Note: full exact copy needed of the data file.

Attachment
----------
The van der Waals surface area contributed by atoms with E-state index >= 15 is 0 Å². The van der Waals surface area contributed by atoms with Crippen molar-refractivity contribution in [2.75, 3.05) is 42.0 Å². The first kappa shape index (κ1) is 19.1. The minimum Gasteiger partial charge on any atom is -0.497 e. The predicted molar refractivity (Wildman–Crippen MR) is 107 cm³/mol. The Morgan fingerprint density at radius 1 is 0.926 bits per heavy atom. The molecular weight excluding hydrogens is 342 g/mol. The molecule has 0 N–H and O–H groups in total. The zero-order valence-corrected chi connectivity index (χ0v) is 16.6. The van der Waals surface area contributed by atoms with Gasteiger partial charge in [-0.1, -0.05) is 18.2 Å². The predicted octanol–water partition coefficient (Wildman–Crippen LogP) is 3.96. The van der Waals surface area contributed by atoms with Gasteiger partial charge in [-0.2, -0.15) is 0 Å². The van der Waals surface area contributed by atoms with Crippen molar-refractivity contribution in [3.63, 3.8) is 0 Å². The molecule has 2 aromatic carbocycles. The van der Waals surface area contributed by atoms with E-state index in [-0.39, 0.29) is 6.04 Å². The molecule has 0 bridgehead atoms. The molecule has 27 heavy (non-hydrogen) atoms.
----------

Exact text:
The van der Waals surface area contributed by atoms with E-state index >= 15 is 0 Å². The van der Waals surface area contributed by atoms with Crippen molar-refractivity contribution in [2.75, 3.05) is 42.0 Å². The first kappa shape index (κ1) is 19.1. The minimum Gasteiger partial charge on any atom is -0.497 e. The predicted molar refractivity (Wildman–Crippen MR) is 107 cm³/mol. The Morgan fingerprint density at radius 1 is 0.926 bits per heavy atom. The molecular weight excluding hydrogens is 342 g/mol. The molecule has 0 N–H and O–H groups in total. The zero-order valence-corrected chi connectivity index (χ0v) is 16.6. The van der Waals surface area contributed by atoms with Gasteiger partial charge in [-0.1, -0.05) is 18.2 Å². The predicted octanol–water partition coefficient (Wildman–Crippen LogP) is 3.96. The van der Waals surface area contributed by atoms with Gasteiger partial charge in [-0.2, -0.15) is 0 Å². The van der Waals surface area contributed by atoms with Crippen molar-refractivity contribution in [3.63, 3.8) is 0 Å². The molecule has 2 aromatic carbocycles. The van der Waals surface area contributed by atoms with E-state index in [-0.39, 0.29) is 6.04 Å². The molecule has 0 bridgehead atoms. The molecule has 27 heavy (non-hydrogen) atoms.